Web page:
Log In

Reset Password
News Local News Nation & World New Mexico Education

Judge orders Forest Service to release Village at Wolf Creek documents

Environmental groups say federal agency tried to hide information
A U.S. court judge has ordered the U.S. Forest Service to release documents requested in a Freedom of Information Act filed in July 2018 concerning the controversial Village at Wolf Creek.

A Freedom of Information Act was filed nearly eight months ago by a coalition of environmental groups to obtain select U.S. Forest Service documents related to the controversial

But that should change Thursday after a U.S. magistrate judge ordered the Forest Service to start releasing documents asked for in the FOIA request. The order came in response to a lawsuit filed by opponents of the proposed housing and commercial development.

“The purpose of FOIA is to let the public know what the government is up to,” said Travis Stills, an attorney who represents a coalition of environmental groups known as the Friends of Wolf Creek. “And this agency (Forest Service) has been trying to be secretive all the way through.”

A spokesman with the Forest Service deferred all questions to the U.S. Department of Justice. An agency spokesman wrote in an email to The Durango Herald that, “In short, we are complying with the court order,” but declined to comment further.

For more than 30 years, the Leavell-McCombs Joint Venture – spearheaded by Texas billionaire B.J. “Red” McCombs – has sought to build a development of a hotel, chalets and cabins at the base of Wolf Creek Ski Area, at an elevation of about 10,000 feet and 20 miles from the nearest town.

From the beginning, Friends of Wolf Creek has argued McCombs’ political pressure has unduly influenced the Forest Service’s decision-making when weighing the environmental impacts a new development with the capacity for up to 10,000 people would have on the high mountain pass.

Leavell-McCombs Joint Venture has adamantly denied those claims over the years.

Stills said after the FOIA was submitted July 20, 2018, the Forest Service responded a few weeks later that the request would have to be narrowed in scope. The Friends of Wolf Creek refused. Since then, communication from the Forest Service has gone dark, Stills said.

Under federal law, government agencies have 20 days to fulfill a FOIA request, which would have required the Forest Service to release the requested documents by Aug. 17, 2018.

Friends of Wolf Creek complain
If you're unable to view the PDF document above, click here to view it in a new tab


In November, Friends of Wolf Creek filed a lawsuit against the Forest Service, demanding the release of the documents. On Feb. 21, U.S. Magistrate Judge Michael Hegarty issued an order to the Forest Service to start fulfilling the FOIA request by Thursday.

The Forest Service said Wednesday the first round of documents would be released, and additional documents will be made available later.

Stills said this is the fourth time in the past few years Friends of Wolf Creek has filed litigation to obtain a FOIA request from the Forest Service. In each instance, he said the documents received reveal possible collusion between the Forest Service and Leavell-McCombs Joint Venture.

A FOIA submitted in 2014 that took two years for the Forest Service to release brought to light internal emails that showed staff was concerned about open records requests and actively tried to hide information, Stills said.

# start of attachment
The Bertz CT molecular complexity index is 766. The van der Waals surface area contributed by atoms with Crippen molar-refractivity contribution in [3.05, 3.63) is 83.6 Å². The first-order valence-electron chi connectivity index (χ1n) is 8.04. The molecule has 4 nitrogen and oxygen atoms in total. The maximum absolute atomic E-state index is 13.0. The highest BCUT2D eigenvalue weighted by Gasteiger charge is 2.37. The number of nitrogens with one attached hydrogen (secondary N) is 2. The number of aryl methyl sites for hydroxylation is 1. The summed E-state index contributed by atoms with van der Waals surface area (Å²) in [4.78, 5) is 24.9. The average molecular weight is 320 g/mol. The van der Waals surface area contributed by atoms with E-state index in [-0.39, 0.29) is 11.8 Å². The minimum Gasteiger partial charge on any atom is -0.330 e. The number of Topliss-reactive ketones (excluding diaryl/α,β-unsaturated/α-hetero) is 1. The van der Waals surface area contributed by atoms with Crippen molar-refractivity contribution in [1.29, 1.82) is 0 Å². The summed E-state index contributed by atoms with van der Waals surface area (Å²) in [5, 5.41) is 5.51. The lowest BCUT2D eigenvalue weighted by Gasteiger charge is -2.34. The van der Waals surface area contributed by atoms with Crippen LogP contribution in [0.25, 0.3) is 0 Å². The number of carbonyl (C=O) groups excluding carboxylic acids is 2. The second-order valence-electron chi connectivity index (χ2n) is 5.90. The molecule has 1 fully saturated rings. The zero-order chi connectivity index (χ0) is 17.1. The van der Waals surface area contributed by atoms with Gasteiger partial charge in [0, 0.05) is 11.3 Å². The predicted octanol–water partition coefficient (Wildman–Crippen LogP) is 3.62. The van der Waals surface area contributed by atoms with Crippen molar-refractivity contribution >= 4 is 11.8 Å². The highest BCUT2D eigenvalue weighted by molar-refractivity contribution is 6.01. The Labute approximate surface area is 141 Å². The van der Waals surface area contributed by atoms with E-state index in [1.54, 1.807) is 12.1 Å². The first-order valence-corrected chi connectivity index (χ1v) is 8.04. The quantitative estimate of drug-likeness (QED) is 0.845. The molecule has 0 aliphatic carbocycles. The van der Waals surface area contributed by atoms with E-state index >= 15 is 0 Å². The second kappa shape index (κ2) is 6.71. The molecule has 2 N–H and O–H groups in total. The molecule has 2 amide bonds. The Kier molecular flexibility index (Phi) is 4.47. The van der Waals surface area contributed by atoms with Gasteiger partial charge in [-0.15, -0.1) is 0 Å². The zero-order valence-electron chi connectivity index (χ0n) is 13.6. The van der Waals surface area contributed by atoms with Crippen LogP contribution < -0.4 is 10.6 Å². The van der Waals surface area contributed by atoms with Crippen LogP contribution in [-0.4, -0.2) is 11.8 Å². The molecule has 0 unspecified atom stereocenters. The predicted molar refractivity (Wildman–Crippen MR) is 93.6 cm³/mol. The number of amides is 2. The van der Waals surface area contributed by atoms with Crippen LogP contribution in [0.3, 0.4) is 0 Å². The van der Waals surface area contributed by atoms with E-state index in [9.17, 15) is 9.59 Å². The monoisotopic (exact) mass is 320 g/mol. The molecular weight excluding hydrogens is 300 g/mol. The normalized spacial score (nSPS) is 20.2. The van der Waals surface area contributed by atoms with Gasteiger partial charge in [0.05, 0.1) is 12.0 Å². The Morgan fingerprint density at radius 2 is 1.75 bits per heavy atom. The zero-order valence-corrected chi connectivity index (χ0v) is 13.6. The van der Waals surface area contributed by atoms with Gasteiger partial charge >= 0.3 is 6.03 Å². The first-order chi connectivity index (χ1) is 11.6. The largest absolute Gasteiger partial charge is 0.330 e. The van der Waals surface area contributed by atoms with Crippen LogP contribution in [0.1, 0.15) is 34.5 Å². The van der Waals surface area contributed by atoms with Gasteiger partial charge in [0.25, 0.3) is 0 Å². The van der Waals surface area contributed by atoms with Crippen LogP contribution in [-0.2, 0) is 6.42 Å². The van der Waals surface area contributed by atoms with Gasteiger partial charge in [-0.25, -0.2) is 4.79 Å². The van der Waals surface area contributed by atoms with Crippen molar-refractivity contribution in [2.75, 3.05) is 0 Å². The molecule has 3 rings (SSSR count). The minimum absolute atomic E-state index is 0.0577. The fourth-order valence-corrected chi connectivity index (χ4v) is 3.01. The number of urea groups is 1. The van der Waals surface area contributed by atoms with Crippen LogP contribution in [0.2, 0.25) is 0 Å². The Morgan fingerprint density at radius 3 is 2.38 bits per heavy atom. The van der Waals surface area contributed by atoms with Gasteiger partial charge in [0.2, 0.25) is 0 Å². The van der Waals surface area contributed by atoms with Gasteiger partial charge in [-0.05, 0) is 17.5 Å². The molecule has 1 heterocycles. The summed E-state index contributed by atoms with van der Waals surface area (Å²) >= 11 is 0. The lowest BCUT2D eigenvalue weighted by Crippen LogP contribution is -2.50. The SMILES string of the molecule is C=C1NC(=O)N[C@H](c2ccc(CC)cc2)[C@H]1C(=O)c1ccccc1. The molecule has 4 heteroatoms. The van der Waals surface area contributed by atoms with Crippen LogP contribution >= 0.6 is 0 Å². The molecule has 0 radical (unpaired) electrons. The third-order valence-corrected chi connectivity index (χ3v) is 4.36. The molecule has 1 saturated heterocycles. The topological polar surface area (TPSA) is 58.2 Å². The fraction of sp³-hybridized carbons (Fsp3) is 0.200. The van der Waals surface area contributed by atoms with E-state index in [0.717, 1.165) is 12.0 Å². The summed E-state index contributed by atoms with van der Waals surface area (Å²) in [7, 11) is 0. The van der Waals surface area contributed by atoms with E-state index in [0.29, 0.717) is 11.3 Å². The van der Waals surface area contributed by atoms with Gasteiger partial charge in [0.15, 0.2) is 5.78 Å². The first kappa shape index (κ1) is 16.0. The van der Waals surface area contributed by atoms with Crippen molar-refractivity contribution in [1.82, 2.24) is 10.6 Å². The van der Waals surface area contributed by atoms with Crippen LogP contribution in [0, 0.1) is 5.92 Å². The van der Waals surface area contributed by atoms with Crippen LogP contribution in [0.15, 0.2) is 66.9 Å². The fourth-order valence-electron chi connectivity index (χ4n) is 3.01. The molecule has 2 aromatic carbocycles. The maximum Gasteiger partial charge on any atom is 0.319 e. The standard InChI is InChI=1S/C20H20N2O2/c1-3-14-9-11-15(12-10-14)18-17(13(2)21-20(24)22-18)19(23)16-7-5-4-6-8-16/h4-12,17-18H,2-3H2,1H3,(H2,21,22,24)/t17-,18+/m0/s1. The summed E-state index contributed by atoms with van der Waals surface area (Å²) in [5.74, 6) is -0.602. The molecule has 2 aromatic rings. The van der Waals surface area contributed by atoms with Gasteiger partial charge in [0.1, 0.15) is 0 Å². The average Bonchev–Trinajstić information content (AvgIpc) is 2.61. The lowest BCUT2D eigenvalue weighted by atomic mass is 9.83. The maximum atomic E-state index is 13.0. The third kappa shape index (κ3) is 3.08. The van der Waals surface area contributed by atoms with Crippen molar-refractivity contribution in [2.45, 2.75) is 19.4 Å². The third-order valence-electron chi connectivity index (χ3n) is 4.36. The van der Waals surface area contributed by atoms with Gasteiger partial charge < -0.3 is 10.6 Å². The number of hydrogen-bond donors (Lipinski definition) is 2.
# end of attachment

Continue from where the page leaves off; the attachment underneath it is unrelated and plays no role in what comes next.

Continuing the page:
Thomas Malecek, a district ranger at the time, wrote on Aug. 24, 2012, to colleagues that Rio Grande National Forest Supervisor Dan Dallas was concerned about internal emails that “might be a little damaging in the event they are not all deleted in case we get a FOIA.”


“Remember we are swimming with sharks and need to keep the emails from even the remote appearance of whatever, so make sure you burn this once read!” Malecek wrote.

The emails also showed McCombs regularly threatened to influence the outcome of environmental studies in his project’s favor, opponents say. After McCombs’ attempt to bypass an environmental analysis failed, Maribeth Gustafson, a deputy forester, braced her colleagues for the impending fallout.

“Mr. McCombs was predictably upset and it is expected that he will use every political avenue open to him to encourage the FS to finalize its decision now,” Gustafson wrote in 2014. “The Forest has a call scheduled with Mr. McCombs for Thursday, March 27, and believes any major political push would come after that meeting. However, political contacts could begin at any time.”

Stills said none of this information would have come to light without FOIA.

He said Friends of Wolf Creek files open records requests to help the public know what’s happening behind the scenes of the proposed village. When the Forest Service refuses to release documents or use delay tactics, it hurts how the public can weigh in, he said.

The major hurdle for the Village at Wolf Creek is that the property is surrounded by National Forest land and has never had access to U.S. Highway 160. But recently, the Forest Service granted the developers road access, essentially giving the project the green light.

Stills said the public should have had the knowledge requested in the July 2018 FOIA before final decisions were made.

“I don’t know why (the Forest Service) ... continues to go down this route,” he said. “The most obvious explanation is that unless they hide what they’re doing, there’s no way to lawfully get away with what they are doing.”


Friends of Wolf Creek complain (PDF)

Oct 16, 2021
Conservation groups challenge road access for Village at Wolf Creek
Oct 16, 2021
Forest Service grants Village at Wolf Creek road access
Oct 16, 2021
Developers of Village at Wolf Creek take another hit in attempt to reinstate land swap
Oct 16, 2021
Alaska land act could determine fate of Village at Wolf Creek
Reader Comments